The dust has now settled on Liverpool’s first Premier League title in 30 years. Many of their supporters will still be jubilant at witnessing what may be the first league success in their lifetime. In the years since Kenny Dalglish’s men won the first division title in the 1989/90 season, there have many peaks and troughs for the redmen.
Not long after the title win, Dalglish stepped away from the role due to the mental fatigue he had burdened since the Hillsborough disaster. Dalglish was succeeded by former Liverpool captain Graeme Souness. Souness’ main objective was to overhaul the stagnant culture at the club but his attempts proved futile. Poor recruitment and results meant Souness was then replaced by stalwart of the Liverpool boot room system Roy Evans.
Evans would guide Liverpool to 4 top four finishes in 5 years and a League Cup triumph but unfortunately he was unable to return Liverpool to the summit of the Premier League. After an ill-fated stint as joint manager with the incumbent Gérard Houllier, Evans was replaced full time by Houllier.
Houllier would achieve the most success since Dalglish, guiding Liverpool to a 2nd place finish and a treble in the 2000/01 season. Gerard’s tenure would come to an untimely end due to faltering results and concerns for the Frenchman’s health.
Liverpool would then turn to Valencia’s Rafa Benitez who had just came off 2 La Liga triumphs with Los Murcelagos. Benitez would etch his name in Anfield folklore in his first season, winning the UEFA Champions League in what is considered by many to be one of the greatest comebacks of all time. Coming back from 3-0 down to beat an all-time great AC Milan team. Benitez would add an FA Cup and he would mount Liverpool’s closest title challenge since 89/90, falling four points short to Sir Alex Ferguson’s Man United in the 08/09 season. Benitez reign would come to an end due to poor results and a fraught relationship with Liverpool’s owners Tom Hicks and George Gillett.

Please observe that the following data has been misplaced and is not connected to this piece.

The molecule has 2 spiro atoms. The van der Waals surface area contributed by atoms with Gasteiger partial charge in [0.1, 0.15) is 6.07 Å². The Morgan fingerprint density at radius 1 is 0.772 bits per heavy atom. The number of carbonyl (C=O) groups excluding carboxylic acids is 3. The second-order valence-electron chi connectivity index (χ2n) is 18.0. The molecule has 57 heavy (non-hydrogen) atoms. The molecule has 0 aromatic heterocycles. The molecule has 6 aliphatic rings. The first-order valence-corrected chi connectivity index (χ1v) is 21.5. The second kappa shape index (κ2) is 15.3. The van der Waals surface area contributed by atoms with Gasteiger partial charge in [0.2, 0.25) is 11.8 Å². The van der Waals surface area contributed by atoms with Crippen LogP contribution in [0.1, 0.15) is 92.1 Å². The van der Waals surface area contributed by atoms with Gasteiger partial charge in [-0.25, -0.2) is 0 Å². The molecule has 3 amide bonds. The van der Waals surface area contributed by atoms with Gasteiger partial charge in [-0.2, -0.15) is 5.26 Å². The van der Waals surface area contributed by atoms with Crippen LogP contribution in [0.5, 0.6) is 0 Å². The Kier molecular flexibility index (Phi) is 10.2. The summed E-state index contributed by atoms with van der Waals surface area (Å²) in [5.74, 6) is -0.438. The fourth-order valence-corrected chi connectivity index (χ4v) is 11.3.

This is where the story begins for Liverpool’s most recent title win, it may seem hard to believe but it is from here that the chain of events would begin, leading to Jurgen Klopp’s men lifting the Premier League trophy this year.
Due to broken promises, poor on field results and mounting financial debts, there was growing unrest from Liverpool fans over the ownership of Hicks & Gillett. The two owners were not even on speaking terms with each other and George Gillett had been blocked on various occasions by Tom Hicks from selling his shares to Dubai International Capital, as that meant Hicks would lose control of the boardroom. This even culminated in Liverpool fans creating an online campaign to urge the pair to end their ownership of the club as seen below.
Eventually after a long drawn out battle in the courts which had Liverpool on the brink administration, ownership of Liverpool Football Club was officially transferred from Hicks & Gillett to Fenway Sports Group, fronted by John W Henry and Tom Werner, who were also principal owners of the Boston Red Sox. Famed for their “Moneyball” approach to player acquisitions in the baseball world, as chronicled in Michael Lewis’ bestselling book. It is from here that Liverpool’s new dawn began.
After a dismal run as Liverpool manager Roy Hodgson was replaced by club legend Sir Kenny Dalglish for his 2nd run managing the club. One of his first signings at the club was to purchase Jordan Henderson from Sunderland for £16 million. Henderson would show early promise as a Liverpool player but would later be offered by future manager Brendan Rodgers to Fulham as a make weight in a failed transfer for Clint Dempsey. A distraught Henderson would refuse the move and instead opting to stay and fight for his place. Henderson would more than turn around his career as a Liverpool player, eventually being named as captain during the Summer of 2015, following the departure of club legend Steven Gerrard. As the below Instagram post shows, the decision worked out rather well for all concerned.